David Bourget (Western Ontario)
David Chalmers (ANU, NYU)
Rafael De Clercq
Jack Alan Reynolds
Learn more about PhilPapers
Politics, Philosophy and Economics 11 (1):26-44 (2012)
It is widely believed that bringing parties with differing opinions together to discuss their differences will help both in securing consensus and also in ensuring that this consensus closely approximates the truth. This paper investigates this presumption using two mathematical and computer simulation models. Ultimately, these models show that increased contact can be useful in securing both consensus and truth, but it is not always beneficial in this way. This suggests one should not, without qualification, support policies which increase interpersonal contact if one seeks to improve the epistemic performance of groups
|Keywords||No keywords specified (fix it)|
|Categories||categorize this paper)|
Setup an account with your affiliations in order to access resources via your University's proxy server
Configure custom proxy (use this if your affiliation does not provide a proxy)
|Through your library|
References found in this work BETA
No references found.
Citations of this work BETA
Kevin J. S. Zollman (2013). Network Epistemology: Communication in Epistemic Communities. Philosophy Compass 8 (1):15-27.
Gerhard Schurz (2012). Meta-Induction in Epistemic Networks and the Social Spread of Knowledge. Episteme 9 (2):151-170.
Aron Vallinder & Erik J. Olsson (2013). Do Computer Simulations Support the Argument From Disagreement? Synthese 190 (8):1437-1454.
Similar books and articles
Boaz Miller (2013). When is Consensus Knowledge Based? Distinguishing Shared Knowledge From Mere Agreement. Synthese 190 (7):1293-1316.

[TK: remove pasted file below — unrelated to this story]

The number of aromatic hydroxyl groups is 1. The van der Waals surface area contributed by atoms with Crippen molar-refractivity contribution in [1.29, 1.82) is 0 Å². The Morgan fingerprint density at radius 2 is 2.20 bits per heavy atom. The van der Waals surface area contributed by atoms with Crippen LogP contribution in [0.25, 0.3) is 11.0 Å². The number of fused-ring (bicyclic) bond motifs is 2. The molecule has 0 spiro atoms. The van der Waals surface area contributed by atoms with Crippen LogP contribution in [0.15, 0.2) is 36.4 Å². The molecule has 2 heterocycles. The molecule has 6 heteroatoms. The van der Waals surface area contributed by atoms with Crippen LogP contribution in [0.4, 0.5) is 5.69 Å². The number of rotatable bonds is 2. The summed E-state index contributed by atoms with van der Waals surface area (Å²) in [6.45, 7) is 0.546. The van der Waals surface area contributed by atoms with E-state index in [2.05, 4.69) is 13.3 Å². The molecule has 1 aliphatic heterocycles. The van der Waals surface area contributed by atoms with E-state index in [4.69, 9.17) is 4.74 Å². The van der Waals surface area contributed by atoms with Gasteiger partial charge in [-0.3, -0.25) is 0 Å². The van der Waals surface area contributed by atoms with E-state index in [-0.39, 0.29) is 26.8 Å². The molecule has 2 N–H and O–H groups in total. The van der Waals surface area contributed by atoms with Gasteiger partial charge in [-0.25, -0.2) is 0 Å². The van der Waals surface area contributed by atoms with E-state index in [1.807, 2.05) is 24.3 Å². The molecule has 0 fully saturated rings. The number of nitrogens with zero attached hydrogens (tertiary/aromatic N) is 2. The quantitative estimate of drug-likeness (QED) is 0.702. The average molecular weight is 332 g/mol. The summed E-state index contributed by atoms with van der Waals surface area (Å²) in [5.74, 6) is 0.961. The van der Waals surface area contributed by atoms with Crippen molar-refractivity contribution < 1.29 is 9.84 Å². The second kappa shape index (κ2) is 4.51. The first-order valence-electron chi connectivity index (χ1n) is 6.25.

Aviezer Tucker (2003). The Epistemic Significance of Consensus. Inquiry 46 (4):501 – 521.
Miriam Solomon (2001). Consensus in Science. The Proceedings of the Twentieth World Congress of Philosophy 2001:193-204.
Jonathan D. Moreno (1988). Ethics by Committee: The Moral Authority of Consensus. Journal of Medicine and Philosophy 13 (4):411-432.
Paul Seabright (1988). Objectivity, Disagreement, and Projectibility. Inquiry 31 (1):25 – 51.
Dan Lyons (1976). Action, Excellence, and Achievement. Inquiry 19 (1-4):277 – 297.
Bruce Jennings (1991). Possibilities of Consensus: Toward Democratic Moral Discourse. Journal of Medicine and Philosophy 16 (4):447-463.
Kyung-Man Kim (1996). Hierarchy of Scientific Consensus and the Flow of Dissensus Over Time. Philosophy of the Social Sciences 26 (1):3-25.
Carlo Martini, Jan Sprenger & Mark Colyvan (2013). Resolving Disagreement Through Mutual Respect. Erkenntnis 78 (4):881-898.
Steve Fuller (1986). The Elusiveness of Consensus in Science. PSA: Proceedings of the Biennial Meeting of the Philosophy of Science Association 1986:106 - 119.
Boaz Miller (forthcoming). Scientific Consensus and Expert Testimony in Courts Lessons From the Bendectin Litigation. Foundations of Science:1-19.
Johan E. Gustafsson & Martin Peterson (2012). A Computer Simulation of the Argument From Disagreement. Synthese 184 (3):387–405.
Jeffrey A. Barrett (1996). Oracles, Aesthetics, and Bayesian Consensus. Philosophy of Science 63 (3):280.
Jonathan D. Moreno (1995). Deciding Together: Bioethics and Moral Consensus. Oxford University Press.
Added to index2011-10-19
Total downloads9 ( #246,136 of 1,725,424 )
Recent downloads (6 months)1 ( #349,420 of 1,725,424 )
How can I increase my downloads?